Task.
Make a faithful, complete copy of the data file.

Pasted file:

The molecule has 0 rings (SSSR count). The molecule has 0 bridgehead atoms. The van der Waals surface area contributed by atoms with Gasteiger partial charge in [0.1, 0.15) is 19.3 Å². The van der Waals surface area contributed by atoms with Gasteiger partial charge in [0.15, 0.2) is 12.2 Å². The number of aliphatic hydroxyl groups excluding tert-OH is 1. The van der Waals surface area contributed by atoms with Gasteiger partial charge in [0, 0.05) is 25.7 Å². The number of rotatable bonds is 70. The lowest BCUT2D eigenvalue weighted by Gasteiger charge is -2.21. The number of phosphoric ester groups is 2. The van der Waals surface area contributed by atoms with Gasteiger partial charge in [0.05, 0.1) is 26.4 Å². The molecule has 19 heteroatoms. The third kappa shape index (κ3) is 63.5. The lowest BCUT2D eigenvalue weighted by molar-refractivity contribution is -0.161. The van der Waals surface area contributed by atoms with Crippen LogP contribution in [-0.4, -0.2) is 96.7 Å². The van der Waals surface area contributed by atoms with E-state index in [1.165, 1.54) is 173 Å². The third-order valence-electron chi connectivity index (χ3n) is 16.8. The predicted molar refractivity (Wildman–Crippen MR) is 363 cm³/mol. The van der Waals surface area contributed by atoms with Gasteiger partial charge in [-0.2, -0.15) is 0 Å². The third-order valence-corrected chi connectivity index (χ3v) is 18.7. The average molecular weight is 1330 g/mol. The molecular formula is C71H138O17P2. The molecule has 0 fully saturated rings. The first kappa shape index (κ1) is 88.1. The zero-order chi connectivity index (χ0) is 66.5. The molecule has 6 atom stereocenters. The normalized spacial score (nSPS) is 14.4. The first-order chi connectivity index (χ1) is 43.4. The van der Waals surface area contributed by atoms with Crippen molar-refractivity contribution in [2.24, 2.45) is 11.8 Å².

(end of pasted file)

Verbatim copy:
The molecule has 0 rings (SSSR count). The molecule has 0 bridgehead atoms. The van der Waals surface area contributed by atoms with Gasteiger partial charge in [0.1, 0.15) is 19.3 Å². The van der Waals surface area contributed by atoms with Gasteiger partial charge in [0.15, 0.2) is 12.2 Å². The number of aliphatic hydroxyl groups excluding tert-OH is 1. The van der Waals surface area contributed by atoms with Gasteiger partial charge in [0, 0.05) is 25.7 Å². The number of rotatable bonds is 70. The lowest BCUT2D eigenvalue weighted by Gasteiger charge is -2.21. The number of phosphoric ester groups is 2. The van der Waals surface area contributed by atoms with Gasteiger partial charge in [0.05, 0.1) is 26.4 Å². The molecule has 19 heteroatoms. The third kappa shape index (κ3) is 63.5. The lowest BCUT2D eigenvalue weighted by molar-refractivity contribution is -0.161. The van der Waals surface area contributed by atoms with Crippen LogP contribution in [-0.4, -0.2) is 96.7 Å². The van der Waals surface area contributed by atoms with E-state index in [1.165, 1.54) is 173 Å². The third-order valence-electron chi connectivity index (χ3n) is 16.8. The predicted molar refractivity (Wildman–Crippen MR) is 363 cm³/mol. The van der Waals surface area contributed by atoms with Gasteiger partial charge in [-0.2, -0.15) is 0 Å². The third-order valence-corrected chi connectivity index (χ3v) is 18.7. The average molecular weight is 1330 g/mol. The molecular formula is C71H138O17P2. The molecule has 0 fully saturated rings. The first kappa shape index (κ1) is 88.1. The zero-order chi connectivity index (χ0) is 66.5. The molecule has 6 atom stereocenters. The normalized spacial score (nSPS) is 14.4. The first-order chi connectivity index (χ1) is 43.4. The van der Waals surface area contributed by atoms with Crippen molar-refractivity contribution in [2.24, 2.45) is 11.8 Å².